The Law

We’re having visitors from New York, and they brought with them the brilliant Time Out Copenhagen guide. Here’s a quote:

If you ever find yourself wanting to open a can of worms in the company of Danes ask them about Janteloven, the Law of Jante. Jantelov is a uniquely Danish phenomenon created by the misanthropic writer, Aksel Sandemose. His 1933 novel En flygtning krydser sit spor (A Fugitive Crosses His Tracks) is set in a fictional Danish town called Jante. Based on his experiences of small-town Danish life, Sandemose depicted Jante as a suffocatingly law-ridden rown for oppressively small-minded people (and the writer eventually upped and left for Sweden). (Lars: Norway, wasn’t it?)

Jantelov essentially distils Denmark’s collectivist, conformist, homogenous nature and blends it with Sandemose’s unique outlook. Its basic tenets include: “Thou shalt not presume that thou art any wiser than us” (no. 3); and “Thou shalt not presume that thou are going to amount to anything” (no. 8). Generally, “getting above oneself” is frowned upon; instead, modesty and understatement is the accepted norm.

Though it is a fictional creation, many Danes still genuinely believe Jantelov to be a Medieval creed. You should never underestimate the influence of Janteloven – it pervades all of Danish society, much to the irritation of the current queen who has spoken out against its self-defeating influence. It is why, for example, everyone drives egalitarian Peugeots as opposed to exclusive Mercedes (the preserve of taxi drivers). If a Dane does buy a Mercedes, he should be prepared to put up with friends asking “How much is the fare to the aitport?”, by way of a joke. As hard as it might be for foreigners to understand, Danes genuinely find it embarrassing if one of their friends exhibits their greater wealth in such a way.

In other words, Danes are masters of the tall poppy syndrome, though they prefer to describe it using an old Danish proverb: “The higher up a monkey climbs, the more you see of its bottom.” (Though exceptions are made for the Danish football team, Victor Borge, and other popular heroes.)

Though Jantelov is more closely adhered to in the provinces, do not be fooled by thrusting, cosmopolitan Copenhageners who claim it has no place in their modern lives. Scratch the surface of the city, and Jantelov isn’t far beneath.

See also how this is influencing me.


Andreas Ryge

Another description of Danes I've also came across a discription of Danes, that described them as a bottle of ketchup. I can't remember the exact phrase, but it went something like this: At first you get nothing, but when you get to know them, It'll come poring out.
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Bernt Corfixen Sorensen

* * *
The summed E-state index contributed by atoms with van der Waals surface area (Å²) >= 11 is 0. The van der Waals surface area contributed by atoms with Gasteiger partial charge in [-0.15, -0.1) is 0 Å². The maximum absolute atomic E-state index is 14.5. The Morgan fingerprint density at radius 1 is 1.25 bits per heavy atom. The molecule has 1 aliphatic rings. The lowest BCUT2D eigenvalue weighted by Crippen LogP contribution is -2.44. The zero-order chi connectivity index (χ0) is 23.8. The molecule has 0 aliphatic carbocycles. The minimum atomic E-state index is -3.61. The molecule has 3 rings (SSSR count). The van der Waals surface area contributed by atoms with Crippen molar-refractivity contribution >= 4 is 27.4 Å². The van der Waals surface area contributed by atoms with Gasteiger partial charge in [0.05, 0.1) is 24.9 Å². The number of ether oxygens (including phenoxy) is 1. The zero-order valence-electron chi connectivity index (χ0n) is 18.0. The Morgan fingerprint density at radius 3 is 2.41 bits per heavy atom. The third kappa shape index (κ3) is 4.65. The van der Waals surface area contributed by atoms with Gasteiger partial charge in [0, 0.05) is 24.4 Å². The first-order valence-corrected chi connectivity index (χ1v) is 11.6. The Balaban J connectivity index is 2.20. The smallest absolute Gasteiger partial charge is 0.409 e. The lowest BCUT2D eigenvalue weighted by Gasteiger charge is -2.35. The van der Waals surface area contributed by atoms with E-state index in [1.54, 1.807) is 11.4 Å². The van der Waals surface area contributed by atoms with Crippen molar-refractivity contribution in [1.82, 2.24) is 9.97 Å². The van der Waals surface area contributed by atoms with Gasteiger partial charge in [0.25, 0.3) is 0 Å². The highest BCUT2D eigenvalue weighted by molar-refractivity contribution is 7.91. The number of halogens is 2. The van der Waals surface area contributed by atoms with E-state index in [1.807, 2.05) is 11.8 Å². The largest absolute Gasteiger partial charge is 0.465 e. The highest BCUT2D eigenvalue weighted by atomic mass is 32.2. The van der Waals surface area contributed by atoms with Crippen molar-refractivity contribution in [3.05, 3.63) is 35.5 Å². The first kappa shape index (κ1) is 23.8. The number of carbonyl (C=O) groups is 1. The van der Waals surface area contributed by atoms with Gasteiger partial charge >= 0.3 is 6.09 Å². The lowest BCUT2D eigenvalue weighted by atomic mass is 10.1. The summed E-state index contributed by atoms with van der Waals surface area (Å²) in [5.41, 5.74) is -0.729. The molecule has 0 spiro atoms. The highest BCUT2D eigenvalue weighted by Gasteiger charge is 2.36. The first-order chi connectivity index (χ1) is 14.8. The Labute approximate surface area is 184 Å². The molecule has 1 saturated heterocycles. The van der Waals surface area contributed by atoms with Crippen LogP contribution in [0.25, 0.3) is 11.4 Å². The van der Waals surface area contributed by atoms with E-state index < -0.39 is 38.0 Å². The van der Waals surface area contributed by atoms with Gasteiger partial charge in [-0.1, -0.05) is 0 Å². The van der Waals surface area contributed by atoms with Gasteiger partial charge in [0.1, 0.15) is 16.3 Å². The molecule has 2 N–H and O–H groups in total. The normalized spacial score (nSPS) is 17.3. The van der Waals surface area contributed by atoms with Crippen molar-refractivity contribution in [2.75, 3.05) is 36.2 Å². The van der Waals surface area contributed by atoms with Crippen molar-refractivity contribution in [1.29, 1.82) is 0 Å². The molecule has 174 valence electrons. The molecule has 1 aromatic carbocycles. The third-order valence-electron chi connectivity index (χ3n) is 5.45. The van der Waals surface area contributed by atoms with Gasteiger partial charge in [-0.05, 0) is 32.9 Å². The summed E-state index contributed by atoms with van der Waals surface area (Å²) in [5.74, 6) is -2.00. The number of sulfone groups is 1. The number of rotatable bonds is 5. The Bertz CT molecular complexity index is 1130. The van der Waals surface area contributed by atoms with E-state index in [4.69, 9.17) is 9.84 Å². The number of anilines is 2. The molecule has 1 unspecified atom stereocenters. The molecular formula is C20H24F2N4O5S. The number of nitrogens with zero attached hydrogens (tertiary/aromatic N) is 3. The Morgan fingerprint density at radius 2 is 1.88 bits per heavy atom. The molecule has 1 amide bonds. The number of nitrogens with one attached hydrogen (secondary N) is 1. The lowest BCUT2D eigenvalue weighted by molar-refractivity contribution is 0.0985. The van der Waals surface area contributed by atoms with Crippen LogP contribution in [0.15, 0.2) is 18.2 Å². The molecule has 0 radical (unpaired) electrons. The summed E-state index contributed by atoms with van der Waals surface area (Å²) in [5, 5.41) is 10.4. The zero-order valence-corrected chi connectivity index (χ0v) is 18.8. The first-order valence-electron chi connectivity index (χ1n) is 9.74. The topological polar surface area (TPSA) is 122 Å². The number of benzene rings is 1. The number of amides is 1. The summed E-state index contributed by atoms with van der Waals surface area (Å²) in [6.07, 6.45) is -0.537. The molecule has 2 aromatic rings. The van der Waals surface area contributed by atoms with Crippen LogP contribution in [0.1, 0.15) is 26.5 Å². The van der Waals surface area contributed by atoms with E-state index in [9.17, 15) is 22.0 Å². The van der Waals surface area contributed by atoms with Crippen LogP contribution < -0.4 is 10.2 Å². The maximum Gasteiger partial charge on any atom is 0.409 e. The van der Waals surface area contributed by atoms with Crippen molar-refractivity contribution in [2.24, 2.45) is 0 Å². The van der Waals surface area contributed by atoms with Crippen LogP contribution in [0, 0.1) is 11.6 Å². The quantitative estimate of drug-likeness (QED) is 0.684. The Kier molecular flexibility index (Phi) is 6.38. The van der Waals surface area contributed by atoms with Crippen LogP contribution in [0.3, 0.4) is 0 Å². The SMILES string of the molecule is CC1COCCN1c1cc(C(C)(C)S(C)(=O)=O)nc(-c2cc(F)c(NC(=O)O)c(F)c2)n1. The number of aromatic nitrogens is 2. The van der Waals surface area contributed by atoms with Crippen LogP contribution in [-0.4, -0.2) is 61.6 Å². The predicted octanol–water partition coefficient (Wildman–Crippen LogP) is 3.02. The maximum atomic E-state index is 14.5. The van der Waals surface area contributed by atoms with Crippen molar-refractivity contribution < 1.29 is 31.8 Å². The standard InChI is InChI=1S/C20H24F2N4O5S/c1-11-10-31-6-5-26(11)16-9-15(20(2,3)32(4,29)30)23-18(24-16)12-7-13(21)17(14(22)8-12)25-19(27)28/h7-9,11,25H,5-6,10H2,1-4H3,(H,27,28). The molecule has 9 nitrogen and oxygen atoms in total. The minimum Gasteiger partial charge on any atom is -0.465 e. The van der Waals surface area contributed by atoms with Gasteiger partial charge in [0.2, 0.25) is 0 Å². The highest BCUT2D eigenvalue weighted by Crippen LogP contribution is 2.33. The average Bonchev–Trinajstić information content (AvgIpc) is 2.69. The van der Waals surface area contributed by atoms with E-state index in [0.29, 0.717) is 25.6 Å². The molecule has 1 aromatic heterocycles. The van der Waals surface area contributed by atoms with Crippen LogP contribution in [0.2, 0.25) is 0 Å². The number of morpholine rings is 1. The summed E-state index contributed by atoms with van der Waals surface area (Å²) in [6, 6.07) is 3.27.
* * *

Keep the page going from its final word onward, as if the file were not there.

Mr. Bernt C. Sorensen http:www.cashbuilder.com/denmark.html My first personal contact with the law of Jante was in school where it often occurred that bigger boys would say: “Du tror maaske du er noget” translated: "perhaps you think you are something special", which in other words are to say you think you are better than us. These were fighting words which meant you had to fight often until blood was flowing, in my case usually from the nose. It was not until my nose had been broken so many times that it had permanently disfigured my face I finally managed to gain my school mates' respect and friendship. My father, who worked hard and was a good provider for his family, successfully spurred his sons on to work towards making something worthwhile of themselves. Personally I soon realised that to reach my ambitions goal I would have to emigrate. Hence after graduating from the business college “Tietgenskolen” in 1956, without anything other than a single ticket plus the clothes I was wearing I travelled to Australia onboard an emigrant ship. My first job was cold canvassing electric appliances from door to door. Then I took on a selling job for a British company where I gradually advanced to become International Marketing Director, a job necessitating an average of 300 days of international travelling per year. As is natural with so many travelling days it would be impossible to live a married life, had it not been because I had my British born wife with me as my constant travelling companion. After several debilitating attach of tropical diseases and 11 years of constant travelling, my wife became both mentally and physically so ill, that doctors demanded she settled down in a home of her own until she had regained her health sufficiently to travel with me again on a part time basis. As my wife had no family of her own who could look after her, and I still had a mother and four brothers in Denmark, it was decided to inquire with the Danish Authorities whether it would be possible for my wife to get the required home in Denmark. The permission was granted in writing by the Danish Taxation Authorities, whilst at the same time I was given rules in regard to the number of days I could visit her per year without becoming personally taxable to Denmark of my foreign earned income. During a visit to Denmark in July 1984 I was stopped on the road by the police, and in spite of having adhered 100% to the rules given me, and without having done anything wrong whatsoever, I was incarcerated in solitary confinement for three months until my case was being dealt with by the court. During the court proceedings I was found not guilty of the original charge that I should have been in Denmark longer than permitted, but only to be found guilty of a trumped up charge introduced at the very moment the judge passed sentence, thereby being effectively prevented from preparing my defence. It was during my case I for the first time learned that although the Law of Jante is an unwritten law in the legal system, it was still used by the prosecution to get me convicted of a crime I had not committed. The method used to get me convicted was simple enough, the prosecutor (a woman) put pictures of my foreign registered car and my wife’s home in front of the jurymen and the judge, she furthermore perjured herself by lying about the way I lived, my job etc. The countries where I had worked and the hotels where I had stayed became holiday resorts. The court was told that I was a member of Danish clubs I did not even know existed, and that I was a regular customer in Danish shops where I had only made a single purchase. Because of my frequent use of certain hotel chains, companies such as Inter-Continental Hotels, Holiday In, Crest Hotels and others had provided me with special VIP cards which ensured quick in and out bookings plus up grated accommodation to double more luxurious rooms at the price of cheapest rate or single rooms, naturally I therefore always booked the more comfortable double rooms with the bigger beds, as it did not cost me anything extra. Although this was innocent enough and had absolutely nothing to do with any charge against me, it made the prosecutor claim that I was cheating on my wife by having another person with me in hotel rooms. These claims were designed to slander my moral and character in order to create antipathy against me in the eyes of the jurymen and the judge. The many false claims were easy enough to disprove, but I was unable to disprove any of them because of two reasons; Firstly, because up to the actual court hearing I had no idea of the many lies and slanderous claims the prosecutor would advance against me. Secondly, even if I had known, being incarserated in solitary confinement I had no chance of disproving the false claims. In the appeals court where I met up with all the counter-proof, I was merely told that these matters had already been dealt with in the City Court and could therefore not bee taken up anew in the High Court. That is the Law of Jante at it’s worse, furthermore it is violations of Human Rights.